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I’ve never flown a model airplane – unless we are talking the paper variety in second grade religion class. I made some model airplanes, but mostly got bored when I had to glue all the little pieces together — logistics weren’t my thing. Still, I can think of two scenes that involve flying model airplanes and I imagine you can think of more.

The first is in Rushmore when Max first meets Margaret — maybe I’ve seen that movie too much – but it’s a poignant and understated scene. The second is from the hilarious Modern family when Jay rams Phil in the face — good comedy includes violence — trust me.

Anyway, I feel like Virgil would have enjoyed the later. He’s a stout dude (6’1 180) who caught for part of 11 seasons in the majors (mostly for the Philadelphia Phillies) and was a two-time all-star. Over a two-year span (from 1984-1985), he’d catch 272 games, post a respectable slash line (.254/.330/.433) and hit 37 HRs. In 1987 he hit 27 dingers for the Atlanta Braves.

He would finish his career as a more productive player than his father, Ozzie Virgil, Sr. who would finish his nine-year career with a .231/.263/.331 slash line. Regardless, here’s hoping they shared a few chuckles about the pitchers they caught while flying model airplanes.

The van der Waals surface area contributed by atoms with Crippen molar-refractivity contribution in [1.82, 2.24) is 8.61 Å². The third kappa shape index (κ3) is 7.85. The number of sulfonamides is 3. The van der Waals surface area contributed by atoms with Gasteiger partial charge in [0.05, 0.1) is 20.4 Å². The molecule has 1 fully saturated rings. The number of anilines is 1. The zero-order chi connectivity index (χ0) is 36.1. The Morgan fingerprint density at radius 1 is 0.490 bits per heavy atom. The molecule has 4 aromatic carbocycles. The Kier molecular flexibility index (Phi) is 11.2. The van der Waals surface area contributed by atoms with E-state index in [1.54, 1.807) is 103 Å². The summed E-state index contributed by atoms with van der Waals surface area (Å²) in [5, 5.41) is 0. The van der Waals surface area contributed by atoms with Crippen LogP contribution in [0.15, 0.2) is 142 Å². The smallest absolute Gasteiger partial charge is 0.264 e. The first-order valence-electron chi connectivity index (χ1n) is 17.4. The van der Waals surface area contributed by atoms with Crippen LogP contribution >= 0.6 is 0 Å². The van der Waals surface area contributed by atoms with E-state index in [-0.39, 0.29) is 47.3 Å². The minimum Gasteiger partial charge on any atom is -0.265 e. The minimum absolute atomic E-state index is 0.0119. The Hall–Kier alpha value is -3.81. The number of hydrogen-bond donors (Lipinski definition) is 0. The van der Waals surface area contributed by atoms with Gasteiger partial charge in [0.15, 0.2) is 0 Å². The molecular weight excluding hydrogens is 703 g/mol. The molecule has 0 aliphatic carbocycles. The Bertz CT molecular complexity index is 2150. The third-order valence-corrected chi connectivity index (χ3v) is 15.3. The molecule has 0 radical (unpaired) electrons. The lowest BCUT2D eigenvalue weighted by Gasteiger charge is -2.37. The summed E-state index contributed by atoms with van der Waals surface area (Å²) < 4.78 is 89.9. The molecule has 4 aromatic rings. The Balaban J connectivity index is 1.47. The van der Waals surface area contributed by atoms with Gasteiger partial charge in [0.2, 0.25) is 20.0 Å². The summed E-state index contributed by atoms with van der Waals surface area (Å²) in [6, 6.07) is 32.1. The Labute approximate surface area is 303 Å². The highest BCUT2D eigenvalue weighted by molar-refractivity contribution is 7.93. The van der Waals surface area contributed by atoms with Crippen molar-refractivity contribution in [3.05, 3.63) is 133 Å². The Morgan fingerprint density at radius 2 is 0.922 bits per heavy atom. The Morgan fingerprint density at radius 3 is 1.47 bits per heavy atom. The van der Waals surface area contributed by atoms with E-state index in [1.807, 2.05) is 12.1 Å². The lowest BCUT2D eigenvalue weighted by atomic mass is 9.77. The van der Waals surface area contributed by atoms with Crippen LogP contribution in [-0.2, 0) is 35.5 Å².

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For the history of this series, check out this article: Check You Out On the Flip Side: Howard Johnson.

h2h Corner ~ Check You Out On the Flip Side: Max Venable

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As you likely know, this series started because I bought a bunch of cheap 1987 Topps packs off the internet, opened them and found good cards but, more importantly, interesting nuggets of info on the backs. Let’s just say it’s a good thing I didn’t start with the 1986 set. Man it is totally George Blanda — if there is info, it is usually such-and-such ballplayer collected his first hit on such-and-such date – yuck.

Occasionally there are some “Talkin’ Baseball” sections which seem to be the precursor to SCOOTER, i.e., they are inane. The one you see on the back of Venable is actually not the only one to reference player’s names and palindromes – apparently that was a set-wide motif.

So why did I choose this one out of the myriad of boring palindromes captured forever in the 1986 set? Because Max just happens to be Will Venable’s father. Will got his first full-time action this year for the San Diego Padres in his age-27 season and performed kind of well. In fact, I believe he had a truly bizarre, yet effective season. Sure his 0.1 WAR would suggest otherwise, but he did hit 13 HRs and swipe 29 bases. Maybe he is more of a roto, specifically h2h, player, then real-life, but I see a guy who, if he could stay healthy for 162 games, would put up a 20-30 season. His average and OBP aren’t great, but they aren’t as bad as some other regulars people trot out there.